LINK TO ARTICLE:
http://muse.jhu.edu.proxy.bib.uottawa.ca/journals/pedagogy/v007/7.2melnikoff.html

ASSESSMENT FOR THIS TYPE OF POETRY UNIT
This Wiki addresses the following general expectations under the strand "WRITING", found in the Ontario Curriculum (Grades 11 and 12) (pg. 50):
  1. Developing and Organizing Content: generate, gather, and organize ideas and information to write for an intended purpose and audience.
  2. Using Knowledge of Form and Style: draft and revise their writing, using a variety of literacy, informational, and graphic forms and stylistic elements appropriate for the purpose and audience.
  3. Applying Knowledge of Conventions: use editing, proofreading, and publishing skills and strategies, and knowledge of language conventions, to correct errors, refine expression, and present their work effectively.
  4. Reflecting on Skills and Strategies: reflect on and identify their strenghts as writers, areas for improvement, and the strategies they found most helpful at different stages in the writing process.

In relation to Principles Underlying the English Curriculum on page 4 of The Ontario Curriculum Grades 11 and 12, this wiki - "poetry as a performance" - adheres to the following principles:


üunderstand that language learning is a necessary, life-enhancing, reflective process ücommunicate - that is, read, listen, view, speak, write, and represent - effectively and with confidence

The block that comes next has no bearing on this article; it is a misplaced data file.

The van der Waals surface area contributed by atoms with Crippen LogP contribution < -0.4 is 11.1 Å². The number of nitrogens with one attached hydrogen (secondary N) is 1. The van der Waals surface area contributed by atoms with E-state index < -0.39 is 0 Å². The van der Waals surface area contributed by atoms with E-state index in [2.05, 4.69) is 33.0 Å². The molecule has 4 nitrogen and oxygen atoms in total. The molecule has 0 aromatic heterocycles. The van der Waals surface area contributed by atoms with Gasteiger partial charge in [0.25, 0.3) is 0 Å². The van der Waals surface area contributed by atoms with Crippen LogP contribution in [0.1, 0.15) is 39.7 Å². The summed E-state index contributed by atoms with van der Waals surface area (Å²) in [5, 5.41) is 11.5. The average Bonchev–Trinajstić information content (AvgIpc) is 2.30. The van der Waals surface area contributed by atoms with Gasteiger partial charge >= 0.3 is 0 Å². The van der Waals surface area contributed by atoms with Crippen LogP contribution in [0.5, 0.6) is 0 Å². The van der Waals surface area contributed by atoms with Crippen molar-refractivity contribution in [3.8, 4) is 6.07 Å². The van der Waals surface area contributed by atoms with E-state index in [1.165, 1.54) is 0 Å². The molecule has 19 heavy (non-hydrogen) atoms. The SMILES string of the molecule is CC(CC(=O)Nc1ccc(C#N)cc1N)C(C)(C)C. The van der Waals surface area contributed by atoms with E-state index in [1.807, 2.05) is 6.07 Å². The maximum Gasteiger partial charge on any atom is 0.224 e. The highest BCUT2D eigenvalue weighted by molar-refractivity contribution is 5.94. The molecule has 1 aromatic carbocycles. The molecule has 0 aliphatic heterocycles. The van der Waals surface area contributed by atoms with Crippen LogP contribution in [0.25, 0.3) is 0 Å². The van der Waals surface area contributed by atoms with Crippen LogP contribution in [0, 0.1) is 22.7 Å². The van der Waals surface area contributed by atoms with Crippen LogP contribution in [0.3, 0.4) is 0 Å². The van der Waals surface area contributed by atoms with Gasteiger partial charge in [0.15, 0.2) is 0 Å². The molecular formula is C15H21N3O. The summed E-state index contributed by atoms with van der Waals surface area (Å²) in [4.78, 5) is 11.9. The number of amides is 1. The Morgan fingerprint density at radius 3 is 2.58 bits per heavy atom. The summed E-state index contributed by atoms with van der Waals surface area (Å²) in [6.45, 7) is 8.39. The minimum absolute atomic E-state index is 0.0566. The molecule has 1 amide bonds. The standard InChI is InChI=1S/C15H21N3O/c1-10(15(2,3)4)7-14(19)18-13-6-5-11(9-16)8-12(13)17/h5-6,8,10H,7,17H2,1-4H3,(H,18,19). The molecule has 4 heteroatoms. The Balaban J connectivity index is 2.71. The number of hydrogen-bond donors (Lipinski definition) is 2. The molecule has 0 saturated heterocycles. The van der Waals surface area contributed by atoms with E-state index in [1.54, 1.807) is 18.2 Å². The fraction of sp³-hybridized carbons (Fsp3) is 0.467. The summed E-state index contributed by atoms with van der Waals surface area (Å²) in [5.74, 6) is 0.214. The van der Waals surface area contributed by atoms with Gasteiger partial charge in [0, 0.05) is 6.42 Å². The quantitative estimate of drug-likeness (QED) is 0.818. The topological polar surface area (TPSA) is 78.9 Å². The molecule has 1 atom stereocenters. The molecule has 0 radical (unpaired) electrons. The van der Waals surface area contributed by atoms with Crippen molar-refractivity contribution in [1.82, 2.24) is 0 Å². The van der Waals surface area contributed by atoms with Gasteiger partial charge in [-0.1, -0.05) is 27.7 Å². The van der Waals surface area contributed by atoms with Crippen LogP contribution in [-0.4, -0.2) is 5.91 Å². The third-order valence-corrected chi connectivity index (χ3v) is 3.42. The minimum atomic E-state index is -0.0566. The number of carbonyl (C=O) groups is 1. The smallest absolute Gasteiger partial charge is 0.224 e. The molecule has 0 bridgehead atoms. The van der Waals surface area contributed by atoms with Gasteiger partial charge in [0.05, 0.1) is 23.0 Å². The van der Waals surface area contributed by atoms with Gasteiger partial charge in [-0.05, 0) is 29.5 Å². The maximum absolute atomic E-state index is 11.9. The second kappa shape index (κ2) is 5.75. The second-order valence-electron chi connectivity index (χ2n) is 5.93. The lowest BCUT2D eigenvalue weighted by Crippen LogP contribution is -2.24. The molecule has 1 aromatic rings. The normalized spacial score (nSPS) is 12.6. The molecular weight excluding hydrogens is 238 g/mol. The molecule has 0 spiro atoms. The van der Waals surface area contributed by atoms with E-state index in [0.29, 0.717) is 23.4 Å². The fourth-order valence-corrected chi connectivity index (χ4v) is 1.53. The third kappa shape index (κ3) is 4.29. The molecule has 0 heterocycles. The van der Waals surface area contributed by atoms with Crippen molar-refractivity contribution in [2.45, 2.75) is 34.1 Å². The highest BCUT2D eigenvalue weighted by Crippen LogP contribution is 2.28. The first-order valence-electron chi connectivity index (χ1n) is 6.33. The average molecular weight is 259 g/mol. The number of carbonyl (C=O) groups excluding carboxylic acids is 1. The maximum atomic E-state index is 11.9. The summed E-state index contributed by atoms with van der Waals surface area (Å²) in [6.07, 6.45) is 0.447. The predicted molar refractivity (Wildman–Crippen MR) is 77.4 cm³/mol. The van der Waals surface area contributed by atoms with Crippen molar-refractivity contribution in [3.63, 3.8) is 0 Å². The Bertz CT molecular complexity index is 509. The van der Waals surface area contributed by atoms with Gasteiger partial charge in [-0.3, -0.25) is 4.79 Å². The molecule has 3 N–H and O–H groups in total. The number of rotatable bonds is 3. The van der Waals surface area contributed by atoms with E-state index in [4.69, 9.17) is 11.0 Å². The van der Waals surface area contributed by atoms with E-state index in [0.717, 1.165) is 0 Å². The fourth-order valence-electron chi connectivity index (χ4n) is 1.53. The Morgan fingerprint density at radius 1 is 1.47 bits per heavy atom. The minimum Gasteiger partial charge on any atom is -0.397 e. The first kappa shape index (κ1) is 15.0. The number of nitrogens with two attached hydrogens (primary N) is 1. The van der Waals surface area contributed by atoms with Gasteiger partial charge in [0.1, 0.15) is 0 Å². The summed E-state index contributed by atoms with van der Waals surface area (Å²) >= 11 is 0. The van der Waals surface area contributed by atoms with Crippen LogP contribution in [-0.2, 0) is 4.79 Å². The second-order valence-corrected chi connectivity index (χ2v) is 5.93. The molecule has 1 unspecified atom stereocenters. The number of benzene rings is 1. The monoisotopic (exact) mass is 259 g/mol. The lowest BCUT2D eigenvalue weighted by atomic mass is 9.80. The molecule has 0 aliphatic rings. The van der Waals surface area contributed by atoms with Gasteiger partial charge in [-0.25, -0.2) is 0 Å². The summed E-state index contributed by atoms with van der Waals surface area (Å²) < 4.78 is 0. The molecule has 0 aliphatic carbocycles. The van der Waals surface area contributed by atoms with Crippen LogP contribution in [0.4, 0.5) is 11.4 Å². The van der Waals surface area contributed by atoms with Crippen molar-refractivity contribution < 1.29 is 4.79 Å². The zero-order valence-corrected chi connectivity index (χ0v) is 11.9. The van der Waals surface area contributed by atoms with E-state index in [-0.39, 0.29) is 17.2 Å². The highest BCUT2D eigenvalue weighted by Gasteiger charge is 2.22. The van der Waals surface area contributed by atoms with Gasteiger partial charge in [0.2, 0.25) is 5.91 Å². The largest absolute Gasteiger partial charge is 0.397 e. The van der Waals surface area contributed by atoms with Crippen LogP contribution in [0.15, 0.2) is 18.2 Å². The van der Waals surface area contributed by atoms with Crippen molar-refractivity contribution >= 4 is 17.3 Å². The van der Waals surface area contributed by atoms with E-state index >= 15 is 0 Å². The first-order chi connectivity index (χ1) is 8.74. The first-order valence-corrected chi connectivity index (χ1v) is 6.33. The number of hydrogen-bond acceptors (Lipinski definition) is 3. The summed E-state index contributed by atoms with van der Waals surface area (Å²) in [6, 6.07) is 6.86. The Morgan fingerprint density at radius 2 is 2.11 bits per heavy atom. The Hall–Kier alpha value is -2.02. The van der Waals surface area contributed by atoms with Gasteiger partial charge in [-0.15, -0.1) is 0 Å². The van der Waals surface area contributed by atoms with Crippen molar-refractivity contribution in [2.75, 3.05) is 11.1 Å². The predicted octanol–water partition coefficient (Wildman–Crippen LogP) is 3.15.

ü make meaningful connections between themselves, what they encounter in texts, and the world around them
ü think critically
ü understand that all texts advance a particular point of view that must be recognized, questioned, assessed, and evaluated
ü appreciate the cultural impact and aesthetic power of texts
ü use language to interact and connect with individuals and communities, for personal growth, and for active participation as world citizens

Ø POSSIBLE CHALLENGES...Ø Ensuring a "risk-free" environment for students: Ensuring creativity and openness in the classroom Ø Making sure students choose appropriate topics and or subjects (run their topics by the teacher first as not to offend anyone) Ø Trying to embrace the "common language", but at the same time, trying to introduce "elevated" and "poetic" language into the classroom
ARTICLES (REFERENCES)
Brewbaker, James. "Fifty-Five Teachers, Poems in Hand, Approach the Cruellest Month." The
English Journal 94.4 (2005): 18-22. JSTOR. Web. 23 Sept. 2010.

Kammer, Joel. "From John Donne to the Last Poets: An Eclectic Approach to Poetry." The
English Journal 91.3 (2002): 64-71. JSTOR. Web. 21 Sept. 2010.

Melnikoff, Kirk and Jennifer Munroe. "Seasoning the Sonnet, Playing Poets." Pedagogy 7.2
(2007): 251-257. Project Muse. Web. 23 Sept. 2010.


Smith, Marc and Joe Kraynak. Take the Mic: The Art of Performance Poetry, Slam, and the Spoken Word. Sourcebooks Inc., 2009. Print.
Somers-Willett, Susan."Slam Poetry and the Cultural Politics of Performing Identity." The Journal of the Midwest Modern Language Association 38.1 (2005): 51-73. JSTOR. Web. 24 Sept. 2010.


TEACHER RESOURCES/FURTHER READING
The Ontario Curriculum Grades 11 and 12: English www.edu.gov.on.ca
Shuck, Gail. " Conversational Performance and the Poetic Construction of an Ideology ." Language in Society 33.2 (2004): 195-222. JSTOR. Web. 25 Sept. 2010